- The Texas Medical Association filed a fourth lawsuit over the No Surprise Act on Monday, this time focusing on boosted fees both parties must pay for an independent arbritration process to solve billing disputes between providers and payers.
- The CMS increased the administrative fee for arbitration, or IDR, processes — from $50 to $350 — at the start of the year. The TMA alleges the change will “not only will make the process significantly more expensive for all IDR participants but will make it cost-prohibitive for many providers to access IDR at all,” according to the suit.
- The suit also challenges the laws’ restrictions on batching claims, which allows arbritration processes only on claims with the same service code, requiring providers to go through a separate payment dispute process for each claim related to an individual’s care episode, according to the suit.
This is the latest legal challenge from the Texas Medical Association in its extended fight against arbritration provisions stipulated in the No Surprise Act.
The federal law, which went into effect in January 2022, aims to protect consumers from pricey medical bills resulting from disputes between providers and payers, particularly when patients unknowingly receive care from an out-of-network provider at in-network facility.
It spells out a process to resolve payment disputes through a third-party arbiter that decides the pricing terms, though guidance on what factors that arbiters should consider before choosing an offer has been a key point of contention in legal challenges.
In the latest suit, TMA alleges the arbitration process favors insurers due to boosted administrative fees, which can hamper a provider’s ability to obtain fair and reasonable reimbursement.
If the difference between the amount offered by the insurer and amount the provider believes they are owed is $350 or less, “it will be economically infeasible for the provider to initiate IDR. Even if the provider won, it would come out behind,” the lawsuit states.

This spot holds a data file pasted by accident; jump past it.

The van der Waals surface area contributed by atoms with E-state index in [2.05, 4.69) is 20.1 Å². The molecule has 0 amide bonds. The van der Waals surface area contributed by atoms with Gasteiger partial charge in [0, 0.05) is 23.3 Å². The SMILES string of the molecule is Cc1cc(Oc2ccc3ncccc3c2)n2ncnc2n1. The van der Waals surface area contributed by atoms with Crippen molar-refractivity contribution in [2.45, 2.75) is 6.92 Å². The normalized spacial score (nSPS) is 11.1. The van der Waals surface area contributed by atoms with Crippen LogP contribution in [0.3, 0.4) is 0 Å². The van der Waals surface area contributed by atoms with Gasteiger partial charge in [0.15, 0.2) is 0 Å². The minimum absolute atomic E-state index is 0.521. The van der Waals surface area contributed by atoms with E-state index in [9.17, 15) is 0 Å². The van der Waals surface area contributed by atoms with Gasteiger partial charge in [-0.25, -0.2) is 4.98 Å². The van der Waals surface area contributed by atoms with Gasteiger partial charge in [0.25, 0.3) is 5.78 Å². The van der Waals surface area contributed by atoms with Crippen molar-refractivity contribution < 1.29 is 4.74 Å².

Providers who bill small value claims, like radiology, will be particularly hurt, because most claims billed are less than $350, according to the suit.
The suit lists two radiology groups as plaintiffs: the Texas Radiological Society and Houston Radiology Associated.
The restrictions on batching claims is also pertinent to radiologists, whose patients often receive several scans or X-rays during a single emergency department visit. Currently, they must submit each claim for separate arbritration disputes.
This is the latest lawsuit from the TMA in a string of suits over the past year.
The association first filed suit over the law in February 2022, claiming the dispute process favored payers because the final rule gave too much weight to the qualifying payment amount, or median-in-network insurance rate, as the appropriate payment for providers.
The law allows arbiters to consider a variety of information like a provider’s level of training and a patient’s acuity level, though the CMS emphasized arbiters to begin with the presumption that the qualifying payment amount was the appropriate payment amount for providers.
Federal Judge Jeremy Kernodle for the eastern district of Texas ruled in favor of TMA’s first lawsuit, tossing out part of the dispute resolution process in the No Surprises Act. Kernodle argued that nothing in the law instructed arbiters to “weigh any one factor ... more heavily than the others.”
The ruling forced federal regulators to nix the language in the final rule.
However, TMA sued again in September 2022, alleging that the final rule still favored insurers over providers in payment disputes. The lawsuit is still ongoing, although they presented their case in front of Kernodle in December.
The TMA then sued for a third time in December 2022, this time challenging the methodology for calculating payments in the arbitration process. The association argued that certain aspects of calculating the qualifying payment amount artificially deflate the amount of money that providers receive.